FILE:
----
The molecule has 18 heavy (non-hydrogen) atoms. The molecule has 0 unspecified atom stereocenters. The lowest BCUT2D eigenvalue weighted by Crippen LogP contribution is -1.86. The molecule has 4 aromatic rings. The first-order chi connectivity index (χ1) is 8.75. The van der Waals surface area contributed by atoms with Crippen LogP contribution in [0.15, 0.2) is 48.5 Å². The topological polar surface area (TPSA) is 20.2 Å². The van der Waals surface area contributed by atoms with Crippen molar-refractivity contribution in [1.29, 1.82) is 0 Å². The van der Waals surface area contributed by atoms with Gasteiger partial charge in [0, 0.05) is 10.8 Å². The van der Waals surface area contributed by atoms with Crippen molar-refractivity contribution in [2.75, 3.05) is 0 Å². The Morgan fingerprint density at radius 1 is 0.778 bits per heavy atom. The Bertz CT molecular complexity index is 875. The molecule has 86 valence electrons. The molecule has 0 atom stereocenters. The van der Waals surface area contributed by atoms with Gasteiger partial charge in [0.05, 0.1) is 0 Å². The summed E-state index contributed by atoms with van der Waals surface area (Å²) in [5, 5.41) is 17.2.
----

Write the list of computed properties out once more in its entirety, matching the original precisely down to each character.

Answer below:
The molecule has 18 heavy (non-hydrogen) atoms. The molecule has 0 unspecified atom stereocenters. The lowest BCUT2D eigenvalue weighted by Crippen LogP contribution is -1.86. The molecule has 4 aromatic rings. The first-order chi connectivity index (χ1) is 8.75. The van der Waals surface area contributed by atoms with Crippen LogP contribution in [0.15, 0.2) is 48.5 Å². The topological polar surface area (TPSA) is 20.2 Å². The van der Waals surface area contributed by atoms with Crippen molar-refractivity contribution in [1.29, 1.82) is 0 Å². The van der Waals surface area contributed by atoms with Gasteiger partial charge in [0, 0.05) is 10.8 Å². The van der Waals surface area contributed by atoms with Crippen molar-refractivity contribution in [2.75, 3.05) is 0 Å². The Morgan fingerprint density at radius 1 is 0.778 bits per heavy atom. The Bertz CT molecular complexity index is 875. The molecule has 86 valence electrons. The molecule has 0 atom stereocenters. The van der Waals surface area contributed by atoms with Gasteiger partial charge in [0.05, 0.1) is 0 Å². The summed E-state index contributed by atoms with van der Waals surface area (Å²) in [5, 5.41) is 17.2.